Many of these small bistros, cafes and intimate restaurants have hidden stashes of some of the most wonderful wines on the planet.

And since St. Martin is part of France, these are all glorious French wines that can only be tasted if you go to France yourself… or Grand Case, the gourmet capital of the Caribbean.

Take note: late at it night it tends to be crowded; most restaurants are closed on Mondays.


Benjamin Laurent, who has developed a legendary reputation in the Caribbean as a wine importer, has built a popular (and air-conditioned) reconstruction of a wine cellar just outside Grand Case.

While a reconstruction, the food is French and is very good. Bacchus features Stunning starters, salads, and main courses made from top ingredients brought in all the way from France.

Even if you’re not in the mood to sit down, it’s still worth the trip: you can also buy gourmet groceries to take back to our hotel, or phone in an order from the extensive take-out menu.

What about the wines?

In a word, sublime, and you can get an amazing education along with a great lunch. To get there, enter at the “Hope Estate” sign in the roundabout across from the road that leads to the Grand Case airport.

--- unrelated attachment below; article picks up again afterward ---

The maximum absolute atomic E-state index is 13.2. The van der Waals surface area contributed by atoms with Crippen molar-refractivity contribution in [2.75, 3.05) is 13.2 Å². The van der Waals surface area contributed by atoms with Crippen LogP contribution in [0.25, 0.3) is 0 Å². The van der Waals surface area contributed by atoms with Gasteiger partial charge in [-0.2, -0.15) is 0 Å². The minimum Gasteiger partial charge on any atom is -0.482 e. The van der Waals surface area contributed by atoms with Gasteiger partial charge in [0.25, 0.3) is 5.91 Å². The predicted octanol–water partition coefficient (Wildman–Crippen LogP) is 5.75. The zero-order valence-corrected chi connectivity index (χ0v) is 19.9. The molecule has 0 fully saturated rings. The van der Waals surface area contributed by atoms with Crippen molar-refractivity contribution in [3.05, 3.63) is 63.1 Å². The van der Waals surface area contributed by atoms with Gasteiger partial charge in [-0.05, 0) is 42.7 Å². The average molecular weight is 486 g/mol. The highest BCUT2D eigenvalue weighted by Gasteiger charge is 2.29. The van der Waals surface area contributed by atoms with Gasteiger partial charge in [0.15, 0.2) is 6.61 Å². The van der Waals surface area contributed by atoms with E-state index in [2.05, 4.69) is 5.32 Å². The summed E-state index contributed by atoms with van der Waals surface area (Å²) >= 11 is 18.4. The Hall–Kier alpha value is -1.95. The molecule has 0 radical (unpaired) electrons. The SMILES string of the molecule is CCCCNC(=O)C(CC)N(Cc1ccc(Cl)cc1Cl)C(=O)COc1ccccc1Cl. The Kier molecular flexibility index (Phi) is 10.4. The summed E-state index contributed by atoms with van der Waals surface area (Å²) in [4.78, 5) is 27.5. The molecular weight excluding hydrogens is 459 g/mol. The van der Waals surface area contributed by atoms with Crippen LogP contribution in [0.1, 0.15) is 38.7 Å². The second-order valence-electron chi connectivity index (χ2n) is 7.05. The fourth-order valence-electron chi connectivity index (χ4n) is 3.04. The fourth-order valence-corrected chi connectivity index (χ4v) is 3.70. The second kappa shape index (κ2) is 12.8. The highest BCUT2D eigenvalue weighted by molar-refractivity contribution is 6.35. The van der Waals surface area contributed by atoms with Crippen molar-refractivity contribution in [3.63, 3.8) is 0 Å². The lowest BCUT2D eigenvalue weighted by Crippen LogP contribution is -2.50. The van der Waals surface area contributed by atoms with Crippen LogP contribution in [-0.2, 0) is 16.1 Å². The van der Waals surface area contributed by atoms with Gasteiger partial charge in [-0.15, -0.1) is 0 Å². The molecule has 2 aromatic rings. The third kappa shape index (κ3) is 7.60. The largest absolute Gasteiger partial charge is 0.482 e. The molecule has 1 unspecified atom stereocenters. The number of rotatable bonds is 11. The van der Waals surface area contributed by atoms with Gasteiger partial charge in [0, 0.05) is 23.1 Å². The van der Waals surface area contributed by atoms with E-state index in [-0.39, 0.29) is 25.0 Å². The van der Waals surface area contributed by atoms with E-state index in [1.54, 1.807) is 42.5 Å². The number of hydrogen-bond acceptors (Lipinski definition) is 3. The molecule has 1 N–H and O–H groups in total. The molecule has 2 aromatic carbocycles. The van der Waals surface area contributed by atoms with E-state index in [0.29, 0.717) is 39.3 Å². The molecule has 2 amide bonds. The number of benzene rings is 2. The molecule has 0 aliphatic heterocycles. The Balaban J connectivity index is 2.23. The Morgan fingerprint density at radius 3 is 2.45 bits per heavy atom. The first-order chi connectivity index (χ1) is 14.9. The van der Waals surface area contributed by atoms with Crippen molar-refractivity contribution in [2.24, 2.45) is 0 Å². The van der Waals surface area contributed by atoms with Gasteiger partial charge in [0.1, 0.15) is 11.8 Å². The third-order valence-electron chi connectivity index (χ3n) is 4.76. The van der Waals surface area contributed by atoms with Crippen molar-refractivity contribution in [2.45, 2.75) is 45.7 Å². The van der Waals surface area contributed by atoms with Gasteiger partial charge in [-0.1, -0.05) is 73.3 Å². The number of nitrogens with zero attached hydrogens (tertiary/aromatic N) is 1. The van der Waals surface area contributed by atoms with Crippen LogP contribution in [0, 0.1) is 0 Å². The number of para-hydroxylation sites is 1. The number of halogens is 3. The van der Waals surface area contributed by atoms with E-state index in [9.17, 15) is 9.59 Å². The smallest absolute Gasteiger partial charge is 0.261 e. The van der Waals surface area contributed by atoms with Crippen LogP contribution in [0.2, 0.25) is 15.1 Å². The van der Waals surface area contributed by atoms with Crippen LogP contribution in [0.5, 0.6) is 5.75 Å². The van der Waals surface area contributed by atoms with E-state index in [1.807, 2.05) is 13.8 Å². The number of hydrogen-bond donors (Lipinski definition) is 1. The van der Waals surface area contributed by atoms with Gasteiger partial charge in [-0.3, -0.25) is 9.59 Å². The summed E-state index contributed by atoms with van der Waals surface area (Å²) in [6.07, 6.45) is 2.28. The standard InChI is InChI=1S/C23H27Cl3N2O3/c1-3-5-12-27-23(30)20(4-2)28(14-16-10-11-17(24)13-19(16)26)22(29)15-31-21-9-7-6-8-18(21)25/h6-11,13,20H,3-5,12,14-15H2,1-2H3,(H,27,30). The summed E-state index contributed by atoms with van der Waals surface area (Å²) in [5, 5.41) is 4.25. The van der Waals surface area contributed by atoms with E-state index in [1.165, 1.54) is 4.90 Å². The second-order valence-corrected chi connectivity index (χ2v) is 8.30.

L’Auberge Gourmande

Bistro L’Auberge Gourmande also prides itself on offering the best wine list on St Martin. They buy wine in quantity and “age it under perfect conditions” in their temperature controlled wine room.

The benefit for visitors to St. Martin is that the restaurant is able to offer truly fantastic French wine at a great price.

Before you visit, check over the wine list. There are some truly amazing wines in stock.

L’Auberge Gourmande is located right in the middle of Grand Case.

More wine, more Grand Case restaurants

As mentioned, Grand Case is filled with small cafes, bistros and restaurants (and well-stocked wine shops), each with their own special and unique wine list. For wine lovers (and especially lovers of French wine), our little Caribbean island is, by happy coincidence, a true paradise.

For more ideas about where to explore to find the perfect wine, check out the Wikitravel article on Grand Case, this useful online Grand Case restaurant guide and TripAdvisor.

And if you have a favourite wine, or a tip on where to drink it in Grand Case, let us know in the comments!